In between memory and forgetting, there is commemoration. Twenty-five years ago this month, a protest in Beijing’s Tiananmen Square ended in tragedy. As historical event, the contours of the Tiananmen student movement have long since entered textbooks in the West.
Last Saturday, April 26, marked the official opening of Hong Kong’s June 4th Museum, the world’s first permanent exhibition on the 1989 Tiananmen student movement. On the eve of the twenty-fifth anniversary of the pro-democracy protests and Beijing’s brutal crackdown, the museum—sponsored by the Hong Kong Alliance in Support of Patriotic Democratic Movements—opened with another kind of protest on its doorstep.
As the 120th anniversary of his birth approaches this month, Mao Zedong has been reinvented. Shaoshan, the village in Hunan Province where the Chinese leader grew up, has spent over 1.9 billion yuan (about $312 million) to restore his former residence and a nearby memorial plaza, and is planning festivities such as a mass singing of the Cultural Revolution anthem, “The East is Red.”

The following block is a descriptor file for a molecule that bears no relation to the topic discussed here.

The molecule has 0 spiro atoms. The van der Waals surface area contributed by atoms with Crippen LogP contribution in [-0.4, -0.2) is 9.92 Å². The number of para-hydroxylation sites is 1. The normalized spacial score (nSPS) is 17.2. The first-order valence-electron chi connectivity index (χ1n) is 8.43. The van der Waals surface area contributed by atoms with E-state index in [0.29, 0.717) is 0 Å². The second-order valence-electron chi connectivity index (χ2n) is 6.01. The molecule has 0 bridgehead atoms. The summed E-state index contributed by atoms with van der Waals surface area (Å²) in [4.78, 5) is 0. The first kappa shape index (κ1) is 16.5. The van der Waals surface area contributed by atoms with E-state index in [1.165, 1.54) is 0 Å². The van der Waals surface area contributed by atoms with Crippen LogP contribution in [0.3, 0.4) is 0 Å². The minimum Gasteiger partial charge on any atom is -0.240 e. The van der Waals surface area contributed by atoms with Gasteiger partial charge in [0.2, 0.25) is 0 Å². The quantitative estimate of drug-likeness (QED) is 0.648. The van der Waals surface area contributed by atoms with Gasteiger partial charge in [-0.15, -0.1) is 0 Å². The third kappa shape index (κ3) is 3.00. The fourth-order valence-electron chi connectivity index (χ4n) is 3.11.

At the base of the Oriental Pearl Tower is an exhibition of Shanghai history. The Shanghai History Exhibition Hall (Shanghai chengshi lishi fazhan chenlieguan), created in consultation with the Shanghai History Museum, recreates dioramas of everyday life in the Republican era (1912-1949).
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